I don’t know as Moore hates superheroes … actually I think he loves the idea of superheroes, but instead hates how they are usually handled. And he certainly has a hate on for the major superhero comic book publishers. I think he is very hard on his heroes, in the fashion of a James Ellroy or a George R.R. Martin, and he may hate select heroes in a professional way (as would many creators feeling trapped in the shadow of a popular hero — Doyle killed Sherlock Holmes, after all), but I don’t think he hates superheroes themselves. He just sees them very differently, which is why I (usually) cherish his stories.
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The very first San Diego Comic-Con I went to happened to be the only one that Alan Moore attended. Moore was asked about writing Superman and he said the thing that attracted him most to the character was the fact that he could juggle planets, the very thing that was anathema to other writers. Dissing the power level of the Man of Steel was a popular theme in the mid 80s, codified by John Byrne’s silly, but fun, reboot of the character. But what he really was plagued by wasn’t excess baggage and a rainbow of kryptonite, it was lackluster writing.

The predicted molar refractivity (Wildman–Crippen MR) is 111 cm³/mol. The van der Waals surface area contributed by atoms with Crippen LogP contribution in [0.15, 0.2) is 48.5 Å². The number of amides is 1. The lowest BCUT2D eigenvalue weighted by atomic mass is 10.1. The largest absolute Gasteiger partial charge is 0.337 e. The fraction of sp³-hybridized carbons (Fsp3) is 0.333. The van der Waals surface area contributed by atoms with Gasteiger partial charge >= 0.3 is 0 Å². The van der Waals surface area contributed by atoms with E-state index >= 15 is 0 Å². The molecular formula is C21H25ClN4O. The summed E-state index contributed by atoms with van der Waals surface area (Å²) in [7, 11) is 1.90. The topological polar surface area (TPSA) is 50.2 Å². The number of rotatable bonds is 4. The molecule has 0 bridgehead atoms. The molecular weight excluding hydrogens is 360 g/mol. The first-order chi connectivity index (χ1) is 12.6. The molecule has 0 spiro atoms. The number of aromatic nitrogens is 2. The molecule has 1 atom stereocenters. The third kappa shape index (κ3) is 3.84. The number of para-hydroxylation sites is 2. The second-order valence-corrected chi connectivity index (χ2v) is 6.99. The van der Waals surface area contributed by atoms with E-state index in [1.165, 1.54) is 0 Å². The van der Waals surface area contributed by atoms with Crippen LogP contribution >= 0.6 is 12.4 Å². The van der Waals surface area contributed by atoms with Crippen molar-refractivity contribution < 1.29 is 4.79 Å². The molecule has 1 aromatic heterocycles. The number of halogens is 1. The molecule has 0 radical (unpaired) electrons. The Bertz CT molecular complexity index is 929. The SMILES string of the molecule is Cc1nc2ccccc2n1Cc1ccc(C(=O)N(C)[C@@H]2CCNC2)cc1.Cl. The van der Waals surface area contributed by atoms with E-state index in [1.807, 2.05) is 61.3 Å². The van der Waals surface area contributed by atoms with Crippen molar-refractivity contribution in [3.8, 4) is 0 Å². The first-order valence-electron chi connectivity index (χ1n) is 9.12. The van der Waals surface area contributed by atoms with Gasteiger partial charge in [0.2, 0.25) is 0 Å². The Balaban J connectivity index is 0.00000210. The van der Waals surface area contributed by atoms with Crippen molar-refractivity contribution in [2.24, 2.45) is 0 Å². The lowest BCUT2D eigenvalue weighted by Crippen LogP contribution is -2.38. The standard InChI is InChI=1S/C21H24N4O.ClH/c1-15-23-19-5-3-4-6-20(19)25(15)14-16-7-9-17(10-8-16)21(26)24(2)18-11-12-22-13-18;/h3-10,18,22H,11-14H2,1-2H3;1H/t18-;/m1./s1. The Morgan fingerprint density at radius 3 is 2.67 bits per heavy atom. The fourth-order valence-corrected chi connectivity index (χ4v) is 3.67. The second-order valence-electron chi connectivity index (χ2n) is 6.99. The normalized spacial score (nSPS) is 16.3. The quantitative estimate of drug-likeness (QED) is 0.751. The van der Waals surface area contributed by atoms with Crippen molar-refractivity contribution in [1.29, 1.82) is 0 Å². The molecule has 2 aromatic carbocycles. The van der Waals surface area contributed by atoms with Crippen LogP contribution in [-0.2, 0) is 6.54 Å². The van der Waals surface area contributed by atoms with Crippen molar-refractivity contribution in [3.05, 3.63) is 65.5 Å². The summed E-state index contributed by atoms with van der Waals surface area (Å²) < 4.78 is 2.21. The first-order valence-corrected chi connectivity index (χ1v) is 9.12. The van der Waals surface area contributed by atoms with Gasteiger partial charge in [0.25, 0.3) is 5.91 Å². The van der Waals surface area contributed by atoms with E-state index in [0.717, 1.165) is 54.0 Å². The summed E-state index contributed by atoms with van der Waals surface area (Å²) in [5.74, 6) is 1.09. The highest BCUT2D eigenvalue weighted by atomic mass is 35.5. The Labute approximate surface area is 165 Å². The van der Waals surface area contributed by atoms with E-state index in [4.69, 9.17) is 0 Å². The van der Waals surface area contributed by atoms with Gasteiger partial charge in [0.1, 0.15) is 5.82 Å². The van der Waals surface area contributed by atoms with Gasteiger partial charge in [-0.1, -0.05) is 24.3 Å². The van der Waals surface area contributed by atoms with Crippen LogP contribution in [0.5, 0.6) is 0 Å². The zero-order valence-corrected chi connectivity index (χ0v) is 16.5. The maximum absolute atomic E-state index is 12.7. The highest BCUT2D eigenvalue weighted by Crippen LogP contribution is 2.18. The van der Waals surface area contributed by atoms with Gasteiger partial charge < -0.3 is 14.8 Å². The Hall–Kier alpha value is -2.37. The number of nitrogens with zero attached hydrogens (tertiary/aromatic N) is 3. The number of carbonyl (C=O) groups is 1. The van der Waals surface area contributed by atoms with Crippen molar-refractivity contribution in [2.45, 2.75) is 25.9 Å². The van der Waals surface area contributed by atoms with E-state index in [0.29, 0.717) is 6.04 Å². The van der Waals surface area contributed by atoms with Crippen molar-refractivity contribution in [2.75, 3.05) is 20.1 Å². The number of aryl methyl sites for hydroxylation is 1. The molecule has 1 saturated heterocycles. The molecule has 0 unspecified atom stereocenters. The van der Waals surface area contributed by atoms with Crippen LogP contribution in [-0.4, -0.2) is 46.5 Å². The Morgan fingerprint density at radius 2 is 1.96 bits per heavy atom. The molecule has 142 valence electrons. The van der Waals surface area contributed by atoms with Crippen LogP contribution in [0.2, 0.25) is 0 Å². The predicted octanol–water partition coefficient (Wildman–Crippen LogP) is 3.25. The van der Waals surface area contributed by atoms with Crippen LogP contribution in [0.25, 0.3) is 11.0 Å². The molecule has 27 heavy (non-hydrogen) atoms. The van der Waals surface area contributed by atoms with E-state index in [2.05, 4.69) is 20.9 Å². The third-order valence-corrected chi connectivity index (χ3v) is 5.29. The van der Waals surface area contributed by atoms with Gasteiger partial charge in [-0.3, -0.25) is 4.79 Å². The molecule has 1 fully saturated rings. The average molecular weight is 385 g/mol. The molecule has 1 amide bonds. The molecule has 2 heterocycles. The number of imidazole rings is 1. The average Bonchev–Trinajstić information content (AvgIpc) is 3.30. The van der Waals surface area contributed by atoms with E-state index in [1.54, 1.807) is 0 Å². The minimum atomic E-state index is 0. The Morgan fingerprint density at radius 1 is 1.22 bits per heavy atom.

I don’t ascribe to the theory that Moore dislikes Super Heroes. He may have come to change his mind about them in later years but “For the Man Who has Everything” is one of the best sueprhero stories I’ve ever read and captures all the characters perfectly – including one of Robin’s better moments. Hard to do that if you really dislike the genre. Moore’s had a lot to be bitter about regarding Watchmen perhaps but he wrote “Whatever Happened To the Man of Tomorrow” in 1986 before any of his more famous disputes occurred. And his work for ABC comics indicate that Watchmen isn’t his only way of looking at Super Heroes.
I haven’t read those Byrne Supermans since original publication but I intend to revisit them for a column here at Longbox Graveyard right about the time the new Man of Steel movie comes out.